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What I want in a programming language

I started reading “7 Languages in 7 Weeks” by Bruce Tate a while ago and I just finished yesterday. It was pretty good. Along with building a Lisp in C (or really following some excellent instructions), I’ve gained some knowledge into how programming languages work under the hood. I didn’t want to be silo’ed into thinking, “{Python, C++, Go, JavaScript} is the best”, and reading about different languages helps with identifying patterns and trends. Here are some of my thoughts on things I would look for when adopting a new programming language today:

  1. A Usable Concurrency Model

    I took a course on advanced computer architecture last year, and one of the things that struck me were how multicore processors were used. A lot of cores simply are not used. Literally, if you have 4 cores and your system can only make use of 3 cores, the 4th just powers down. To me, that seems like a waste. The future is multicore; Moore’s Law is slowing down and whatnot, and if you want faster performance these days, you can’t just rely on clock speeds anymore. You and your programming language need to have a concurrency model. Or rather, languages without a concurrency model will be disadvantaged as to ones that do.

    Out of the concepts explored in the book regarding concurrency, I liked Erlang’s model of lightweight processes the best. Processes, unlike threads, do not share memory, which means you can save state in a particular process without worrying another process will corrupt it. Also, you don’t need to handle the memory since the language will do it for you. Das guuuud.

    Maybe I’m wrong and most programmers will be fine without concurrency, and concurrency will be better handled by the operating system or your deployment infrastructure. Regardless though, it’s probably one of the most significant developments in programming today, and you’d do well to learn enough to use it.

  2. Garbage Collection

    I’ve used Python and C. I can definitively say that I would never want to use C, C++, or any other language that requires manual memory management on a day to day basis. Maybe if I needed to build out a high-performance library of some sort with testing that would be stable for n years. Maybe.


    When I was building out that Lisp I talked about earlier (which can be found here), I encountered some segmentation faults and thought, “Hey, this would be a great time to learn GDB and Valgrind.” As it turns out, Valgrind isn’t supported on macOS past Yosemite (or something), and I had difficulty adding Keychain certs for GDB, so I decided to spin up an EC2 instance instead. So I built my program on Linux with segfaults and tested it with GDB and Valgrind.

    They both said that my print statement had a memory leak.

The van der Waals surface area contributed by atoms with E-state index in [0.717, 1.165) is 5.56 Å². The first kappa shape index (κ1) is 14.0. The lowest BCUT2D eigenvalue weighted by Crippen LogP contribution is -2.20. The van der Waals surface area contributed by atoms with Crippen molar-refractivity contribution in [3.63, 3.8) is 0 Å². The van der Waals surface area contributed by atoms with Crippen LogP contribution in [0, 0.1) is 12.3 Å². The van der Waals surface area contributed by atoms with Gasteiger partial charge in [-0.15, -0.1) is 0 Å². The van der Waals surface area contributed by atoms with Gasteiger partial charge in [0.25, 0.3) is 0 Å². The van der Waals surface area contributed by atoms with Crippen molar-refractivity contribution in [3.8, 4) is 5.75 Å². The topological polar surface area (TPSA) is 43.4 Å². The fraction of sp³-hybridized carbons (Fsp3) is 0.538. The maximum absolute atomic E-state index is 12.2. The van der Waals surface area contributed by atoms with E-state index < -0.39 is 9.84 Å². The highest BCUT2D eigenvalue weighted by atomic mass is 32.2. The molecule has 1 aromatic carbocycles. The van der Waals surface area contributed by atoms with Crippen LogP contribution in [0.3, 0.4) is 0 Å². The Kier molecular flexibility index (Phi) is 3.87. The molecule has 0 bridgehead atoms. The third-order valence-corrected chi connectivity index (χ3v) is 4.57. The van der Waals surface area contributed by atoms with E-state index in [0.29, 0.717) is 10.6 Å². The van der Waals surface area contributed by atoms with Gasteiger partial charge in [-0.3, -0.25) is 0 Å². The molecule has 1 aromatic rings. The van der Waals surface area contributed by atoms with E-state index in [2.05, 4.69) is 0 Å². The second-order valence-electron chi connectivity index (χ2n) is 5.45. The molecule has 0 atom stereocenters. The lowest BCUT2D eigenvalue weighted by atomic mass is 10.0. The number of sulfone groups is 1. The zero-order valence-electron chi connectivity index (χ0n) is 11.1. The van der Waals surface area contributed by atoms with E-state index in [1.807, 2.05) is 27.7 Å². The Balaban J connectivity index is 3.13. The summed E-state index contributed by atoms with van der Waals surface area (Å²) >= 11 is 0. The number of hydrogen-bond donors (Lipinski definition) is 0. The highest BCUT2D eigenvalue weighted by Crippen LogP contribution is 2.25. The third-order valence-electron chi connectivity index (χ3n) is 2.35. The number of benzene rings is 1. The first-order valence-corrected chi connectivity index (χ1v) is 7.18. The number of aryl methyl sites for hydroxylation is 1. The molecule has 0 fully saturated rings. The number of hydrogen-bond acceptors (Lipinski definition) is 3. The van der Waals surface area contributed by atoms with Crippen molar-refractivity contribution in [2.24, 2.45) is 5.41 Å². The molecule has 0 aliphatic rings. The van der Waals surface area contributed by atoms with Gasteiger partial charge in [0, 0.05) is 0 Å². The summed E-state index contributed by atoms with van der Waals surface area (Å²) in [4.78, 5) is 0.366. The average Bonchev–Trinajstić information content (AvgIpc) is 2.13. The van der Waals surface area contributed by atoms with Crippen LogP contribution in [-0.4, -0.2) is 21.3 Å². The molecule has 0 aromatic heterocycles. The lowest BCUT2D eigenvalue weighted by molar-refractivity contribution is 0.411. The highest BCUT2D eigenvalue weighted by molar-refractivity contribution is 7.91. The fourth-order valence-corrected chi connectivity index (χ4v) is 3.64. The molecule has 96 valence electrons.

Yeah, f**k that. Let the {compiler, interpreter, VM, smart program written once} handle memory management.

  3. Functional Programming Library

    Functional and functional-ish languages are cool, yes. But I wouldn’t build a company on top of them. It’s just too different from the imperative languages that I’m used to. That being said, functional programming can make your life so much easier. A absolutely smashing compromise that I love is having a functional programming library. Like Lodash. I’ve had less than a year of web development under my belt up to this point, and I can definitively say that Lodash is the reason I use functional programming at all. A port of Lodash’s API, re-implemented in whatever language you desire (such as Pydash for Python) would be much more easily grokable and useful than learning Haskell or Scala / Clojure from scratch.

  4. HTTP/Networking Library

    I was gobsmacked to learn that Prolog had an http library. If Prolog has an HTTP library, whatever language you use in production should have a networking library. And if you’re a web-based company, you should be able to implement web APIs with the language you use. There’s no excuse.

  5. Not be overly anal

    The definition of anal, below:

    public static void main(string[] args) {
        System.out.println("Hello World")


    Did I mention that Java’s source code is controlled by Oracle? And that they sued Google for using Java in Android’s SDK?

Yeah, I think that’s pretty much it. I don’t care too much about the nitty gritty and I would bet a fistful of toothpicks to say that other programmers don’t either (cause I’m cheap, not because it’s a bad bet). Languages are APIs for the computer, and as long as the computer does what you want, and as long as you can build fast enough to get paid, any language you use will do.

My hope is to be able to learn enough C++ and Go by the end of the year to use it in a production-grade application. C++ mostly because I want to read C++ code, and Go because I want to use it in a future company.